The bank had taken a flood policy at a cost of roughly TWENTY times the average cost of flood insurance, through an unknown company. (Let's not try to investigate who the real owners of that insurance company are).

This one was just a volunteer effort on my part. I felt that my friend could possible lose his home if, as he said, he disregard all this foolishness and just pay every month his mortgage payment, leaving behind undue insurance premiums and "late charges".

However the bank kept adding late fees and mailing threats to eventually foreclose on the house unless satisfied. One day, they told me that they were crediting some quantities to my friend's account. But they did not. I called again and the operator said that they had credited the amounts but they had placed the money in a "temporary" account where it was sitting, nobody caring about transferring it to my friend's mortgage account.

I have lost count of the long negotiations, until one day, after a long fight on the phone; a "supervisor" said that, if my friend would pay a fine of about $54 for late payment, (!) they would close the case. It took me an hour to convince my indignant Cuban friend to just pay and get done with it.
The matter was eventually resolved. The account was cleared. But guess what?
A few weeks after, there was another proof of insurance demand.
This time it was the homeowner insurance. Luckily, he called promptly his agent who faxed the proof of insurance, and problems were avoided.

The agent told him, however, that he had this kind of cases many times every month, and this insurance agent's opinion was that a few people didn't know how to address the problem and ended up paying through the nose the enormous costs of unnecessary insurance. The agent told him that he was dedicating an exhausting amount of time and effort to satisfy hundreds of client's requests, and faxing over and over dozens of proof of insurance to mortgage lenders. In few words, the banks were using a numbers' game to pocket millions of dollars of undue profit.

A certain percentage of homeowners would just pay because they are too old, less educated, or just too busy at work to find the time to fight the abuse.  If this percentage is only 10% it would mean billions of dollars of undue profit.

We all understand that banks could be worried by an uninsured mortgaged home. It would be very easy for them to have on file the phone or fax numbers of the appointed insurance agencies or condo association who will send them proof of insurance. Instead, banks choose to set up whole operations whose job is to charge as many clients' accounts as possible, at unbelievably high premiums, and pocket the profit.

How can we explain that these banks do not use the same insurance companies that everybody uses, instead of insuring with unknown agencies at 2000% of the normal cost?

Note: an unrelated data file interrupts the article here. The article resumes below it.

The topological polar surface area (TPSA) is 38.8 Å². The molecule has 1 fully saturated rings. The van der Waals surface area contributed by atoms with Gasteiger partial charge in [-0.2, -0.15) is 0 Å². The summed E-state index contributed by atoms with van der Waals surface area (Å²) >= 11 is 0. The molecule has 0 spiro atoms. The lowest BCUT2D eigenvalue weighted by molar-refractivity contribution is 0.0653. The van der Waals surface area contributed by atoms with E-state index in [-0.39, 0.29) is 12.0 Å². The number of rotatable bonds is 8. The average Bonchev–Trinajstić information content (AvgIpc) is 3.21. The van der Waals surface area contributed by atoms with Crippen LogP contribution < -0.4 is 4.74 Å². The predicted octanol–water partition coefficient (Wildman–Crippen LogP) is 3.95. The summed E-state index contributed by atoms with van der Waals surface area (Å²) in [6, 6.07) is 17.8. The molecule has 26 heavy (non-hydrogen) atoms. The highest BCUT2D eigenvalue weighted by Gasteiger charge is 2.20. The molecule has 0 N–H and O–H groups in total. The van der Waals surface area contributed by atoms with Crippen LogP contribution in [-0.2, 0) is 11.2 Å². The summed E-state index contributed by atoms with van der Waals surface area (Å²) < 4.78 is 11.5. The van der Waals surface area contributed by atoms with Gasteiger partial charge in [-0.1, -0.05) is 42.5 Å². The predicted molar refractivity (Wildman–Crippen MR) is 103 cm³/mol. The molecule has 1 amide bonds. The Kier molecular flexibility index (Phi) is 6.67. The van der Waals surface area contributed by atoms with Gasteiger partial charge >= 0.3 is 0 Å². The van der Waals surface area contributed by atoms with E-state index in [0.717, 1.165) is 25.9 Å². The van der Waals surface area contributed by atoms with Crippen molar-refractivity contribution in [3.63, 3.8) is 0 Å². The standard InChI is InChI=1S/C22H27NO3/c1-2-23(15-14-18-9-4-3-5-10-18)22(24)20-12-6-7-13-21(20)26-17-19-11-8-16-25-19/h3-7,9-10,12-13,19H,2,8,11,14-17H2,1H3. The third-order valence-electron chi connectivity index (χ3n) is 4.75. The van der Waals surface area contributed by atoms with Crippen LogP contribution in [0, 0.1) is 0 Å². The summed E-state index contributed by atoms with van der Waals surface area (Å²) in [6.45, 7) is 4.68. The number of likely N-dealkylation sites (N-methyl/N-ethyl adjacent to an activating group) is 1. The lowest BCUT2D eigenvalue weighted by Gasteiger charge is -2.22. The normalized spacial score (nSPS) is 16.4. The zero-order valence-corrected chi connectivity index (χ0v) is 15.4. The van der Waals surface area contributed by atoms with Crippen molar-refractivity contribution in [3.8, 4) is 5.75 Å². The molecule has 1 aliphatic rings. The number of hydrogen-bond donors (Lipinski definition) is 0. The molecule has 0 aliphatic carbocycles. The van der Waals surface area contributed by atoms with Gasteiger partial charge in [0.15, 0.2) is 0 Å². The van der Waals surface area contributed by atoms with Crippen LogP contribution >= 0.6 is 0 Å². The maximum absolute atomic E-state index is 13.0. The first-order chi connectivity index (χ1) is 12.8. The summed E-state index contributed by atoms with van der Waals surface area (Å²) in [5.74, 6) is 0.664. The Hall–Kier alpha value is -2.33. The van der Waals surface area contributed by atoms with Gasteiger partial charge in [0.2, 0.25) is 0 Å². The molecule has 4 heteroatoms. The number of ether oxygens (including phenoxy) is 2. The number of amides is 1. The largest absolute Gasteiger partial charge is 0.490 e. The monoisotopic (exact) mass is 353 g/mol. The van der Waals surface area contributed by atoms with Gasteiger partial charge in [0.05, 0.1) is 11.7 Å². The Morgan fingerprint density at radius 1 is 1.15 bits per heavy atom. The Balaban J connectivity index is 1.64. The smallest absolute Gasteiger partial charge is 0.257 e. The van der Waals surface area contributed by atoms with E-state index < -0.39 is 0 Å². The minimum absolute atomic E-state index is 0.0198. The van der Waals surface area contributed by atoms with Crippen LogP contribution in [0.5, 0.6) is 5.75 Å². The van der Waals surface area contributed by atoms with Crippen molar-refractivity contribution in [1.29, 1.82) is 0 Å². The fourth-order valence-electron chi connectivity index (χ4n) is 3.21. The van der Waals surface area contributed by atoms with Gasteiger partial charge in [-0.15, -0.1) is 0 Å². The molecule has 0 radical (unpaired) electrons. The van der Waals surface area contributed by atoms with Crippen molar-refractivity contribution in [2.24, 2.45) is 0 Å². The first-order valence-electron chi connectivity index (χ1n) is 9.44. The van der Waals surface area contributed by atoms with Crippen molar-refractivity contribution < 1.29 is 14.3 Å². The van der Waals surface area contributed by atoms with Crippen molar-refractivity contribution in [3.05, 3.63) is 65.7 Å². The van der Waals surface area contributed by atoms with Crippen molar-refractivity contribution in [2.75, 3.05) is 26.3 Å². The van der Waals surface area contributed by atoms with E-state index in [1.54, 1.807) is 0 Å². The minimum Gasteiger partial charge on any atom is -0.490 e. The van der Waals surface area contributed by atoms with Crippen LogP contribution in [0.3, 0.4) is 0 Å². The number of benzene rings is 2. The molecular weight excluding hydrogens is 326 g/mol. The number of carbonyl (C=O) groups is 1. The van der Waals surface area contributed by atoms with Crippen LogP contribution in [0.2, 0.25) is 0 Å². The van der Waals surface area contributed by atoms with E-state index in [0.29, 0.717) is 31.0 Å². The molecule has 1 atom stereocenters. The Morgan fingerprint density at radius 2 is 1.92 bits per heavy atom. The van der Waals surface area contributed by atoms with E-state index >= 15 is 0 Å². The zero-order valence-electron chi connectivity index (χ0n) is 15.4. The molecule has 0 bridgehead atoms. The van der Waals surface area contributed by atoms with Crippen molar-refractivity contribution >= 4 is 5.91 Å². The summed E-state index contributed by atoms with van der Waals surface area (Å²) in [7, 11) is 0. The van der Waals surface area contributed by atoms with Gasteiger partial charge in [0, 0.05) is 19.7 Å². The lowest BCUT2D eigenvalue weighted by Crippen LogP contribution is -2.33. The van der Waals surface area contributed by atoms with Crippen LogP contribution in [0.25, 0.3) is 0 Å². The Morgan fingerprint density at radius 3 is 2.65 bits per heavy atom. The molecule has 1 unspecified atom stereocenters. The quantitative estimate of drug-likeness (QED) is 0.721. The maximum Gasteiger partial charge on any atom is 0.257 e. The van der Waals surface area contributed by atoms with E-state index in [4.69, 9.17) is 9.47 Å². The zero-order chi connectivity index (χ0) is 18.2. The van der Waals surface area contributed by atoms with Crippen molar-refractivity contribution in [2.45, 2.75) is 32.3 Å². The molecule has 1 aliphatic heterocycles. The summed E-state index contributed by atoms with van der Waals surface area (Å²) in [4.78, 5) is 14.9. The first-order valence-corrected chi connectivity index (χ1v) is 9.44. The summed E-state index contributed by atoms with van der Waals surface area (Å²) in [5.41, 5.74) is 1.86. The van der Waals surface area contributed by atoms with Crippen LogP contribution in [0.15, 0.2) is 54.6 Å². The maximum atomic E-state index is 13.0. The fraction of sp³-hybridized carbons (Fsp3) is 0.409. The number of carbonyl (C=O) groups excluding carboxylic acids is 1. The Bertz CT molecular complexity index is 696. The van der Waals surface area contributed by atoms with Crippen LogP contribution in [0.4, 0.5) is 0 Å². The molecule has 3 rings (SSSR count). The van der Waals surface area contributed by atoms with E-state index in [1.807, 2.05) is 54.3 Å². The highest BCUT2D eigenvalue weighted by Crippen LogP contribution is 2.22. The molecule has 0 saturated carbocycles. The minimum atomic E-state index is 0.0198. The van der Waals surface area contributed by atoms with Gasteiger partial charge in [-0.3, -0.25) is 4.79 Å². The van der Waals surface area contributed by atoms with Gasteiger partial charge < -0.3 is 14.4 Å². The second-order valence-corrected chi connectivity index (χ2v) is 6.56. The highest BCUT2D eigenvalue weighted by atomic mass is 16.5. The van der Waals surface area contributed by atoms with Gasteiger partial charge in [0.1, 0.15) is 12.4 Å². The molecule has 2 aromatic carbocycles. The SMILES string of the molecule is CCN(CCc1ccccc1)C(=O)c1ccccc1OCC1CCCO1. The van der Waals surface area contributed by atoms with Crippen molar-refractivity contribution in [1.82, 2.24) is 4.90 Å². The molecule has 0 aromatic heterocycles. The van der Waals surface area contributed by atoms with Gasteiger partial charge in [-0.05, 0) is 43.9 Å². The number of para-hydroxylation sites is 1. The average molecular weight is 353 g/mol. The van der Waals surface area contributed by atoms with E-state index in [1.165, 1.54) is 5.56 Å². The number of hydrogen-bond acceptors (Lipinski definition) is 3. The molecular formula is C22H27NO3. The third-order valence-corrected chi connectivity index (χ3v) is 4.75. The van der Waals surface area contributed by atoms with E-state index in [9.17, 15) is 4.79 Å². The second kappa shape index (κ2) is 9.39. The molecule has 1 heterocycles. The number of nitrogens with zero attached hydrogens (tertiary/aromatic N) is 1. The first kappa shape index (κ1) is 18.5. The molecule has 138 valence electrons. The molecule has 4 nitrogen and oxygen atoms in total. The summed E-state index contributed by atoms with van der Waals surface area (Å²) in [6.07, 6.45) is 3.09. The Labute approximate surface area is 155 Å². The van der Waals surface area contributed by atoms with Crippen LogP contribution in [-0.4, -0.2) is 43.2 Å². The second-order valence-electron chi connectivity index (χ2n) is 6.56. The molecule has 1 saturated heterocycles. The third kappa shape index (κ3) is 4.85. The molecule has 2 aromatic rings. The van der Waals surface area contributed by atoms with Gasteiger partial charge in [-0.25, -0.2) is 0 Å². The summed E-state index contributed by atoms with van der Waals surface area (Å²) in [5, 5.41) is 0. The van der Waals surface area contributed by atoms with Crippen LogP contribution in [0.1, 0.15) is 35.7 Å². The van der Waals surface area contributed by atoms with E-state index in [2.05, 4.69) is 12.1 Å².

Is there any hidden reason?   Inevitably you suspect.

Do the Federal authorities know about this? They could easily mandate mortgage lenders to only contract insurance policies at the normal market cost.
Or is there a vested interest in abusing an already suffering public?

Is this why we have bailed out these "institutions" which squandered our money and our savings? I am sure that I am not the only one asking this question. But until we regulate this, hundreds of millions of dollars will be ripped off humble homeowners; of course, those most in need of assistance.

I researched some more into the matter and found out that this has lately become a widespread practice.

It affect especially those who chose to act honestly, pay their mortgages, even though their home value is much lower that the amount of their loan.

I talked to a few insurance agents and they all know about the issue. 

Well, to end the story, my Cuban mechanic called me a week ago, and came to see me again with a new threatening letter from his bank. Barely three months after I had settled or fixed the first problem.

They were requesting again insurance proofs, or else.... I am talking about the same insurance that his agent had sent the bank three months ago.  My friend called both his agents, since he has two different agents for his flood and his homeowner's policies. He begged them to fax one more time these policies to the bank.

He told me that one of his insurance agents had finally lost patience and told him that he had enough and that this was the "last time" he was faxing the papers. 

Otherwise, he said, my Cuban friend could go find himself another insurance agency. 

Thursday, January 20, 2011

Brickell area condos moving fast now.

ST Residential sells 100 condos at downtown Miami’s Mint
A $160-a-square-foot price cut was the trigger behind the sale of 100 units at the Mint at Riverfront condominium, according to data from Bal Harbour-based Condo Vultures. The pricing was a 33 percent discount from the Miami project’s original marketing.
Buyers, many of them original pre-construction contract holders, paid an average of $326 a square foot, or a total of $327.6 million, for 100 units from October through December, data showed.

Eleven units were sold at an average of $325 a square foot during the prior quarter.

The discount comes as ST Residential, which bought Mint’s debt as part of the portfolio of the failed Corus Bank, works with developer Key International to set a pricing bottom.

“ST Residential kicked off the winter tourism season by selling 21 percent of the total inventory in the Mint at Riverfront condo tower,” Condo Vultures principal Peter Zalewski said.

Mint at Riverfront’s original preconstruction pricing ranged from $489 a square foot for one-bedroom units to $563 a square foot for two-bedroom units, according to sales material from Key International.

Mint at Riverfront is a 51-story, 530-unit tower at 93 S.W. Third St. It stands within a gated condo enclave with neighboring towers Ivy and Wind at Neo on the north bank of the Miami River. Three more towers were planned for the enclave, but were never built due to South Florida's condo crash.

Wind at Neo sold 488 units at an average price of $286 a square foot, while the Ivy sold 469 units at an average price of $262 a square foot.